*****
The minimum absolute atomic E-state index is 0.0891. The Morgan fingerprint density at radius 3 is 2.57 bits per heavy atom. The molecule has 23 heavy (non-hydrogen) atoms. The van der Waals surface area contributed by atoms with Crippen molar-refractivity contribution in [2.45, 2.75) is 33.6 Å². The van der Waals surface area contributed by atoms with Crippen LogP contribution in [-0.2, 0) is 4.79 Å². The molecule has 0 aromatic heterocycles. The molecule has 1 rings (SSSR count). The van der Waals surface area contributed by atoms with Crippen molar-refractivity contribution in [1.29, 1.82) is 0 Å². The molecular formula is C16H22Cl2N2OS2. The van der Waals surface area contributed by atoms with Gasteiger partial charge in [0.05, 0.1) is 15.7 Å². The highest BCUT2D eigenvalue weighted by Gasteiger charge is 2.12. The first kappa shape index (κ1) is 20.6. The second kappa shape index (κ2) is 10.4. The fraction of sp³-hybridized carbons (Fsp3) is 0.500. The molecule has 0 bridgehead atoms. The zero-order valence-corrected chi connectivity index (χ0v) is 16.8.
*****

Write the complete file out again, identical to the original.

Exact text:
The minimum absolute atomic E-state index is 0.0891. The Morgan fingerprint density at radius 3 is 2.57 bits per heavy atom. The molecule has 23 heavy (non-hydrogen) atoms. The van der Waals surface area contributed by atoms with Crippen molar-refractivity contribution in [2.45, 2.75) is 33.6 Å². The van der Waals surface area contributed by atoms with Crippen LogP contribution in [-0.2, 0) is 4.79 Å². The molecule has 0 aromatic heterocycles. The molecule has 1 rings (SSSR count). The van der Waals surface area contributed by atoms with Crippen molar-refractivity contribution in [1.29, 1.82) is 0 Å². The molecular formula is C16H22Cl2N2OS2. The van der Waals surface area contributed by atoms with Gasteiger partial charge in [0.05, 0.1) is 15.7 Å². The highest BCUT2D eigenvalue weighted by Gasteiger charge is 2.12. The first kappa shape index (κ1) is 20.6. The second kappa shape index (κ2) is 10.4. The fraction of sp³-hybridized carbons (Fsp3) is 0.500. The molecule has 0 bridgehead atoms. The zero-order valence-corrected chi connectivity index (χ0v) is 16.8.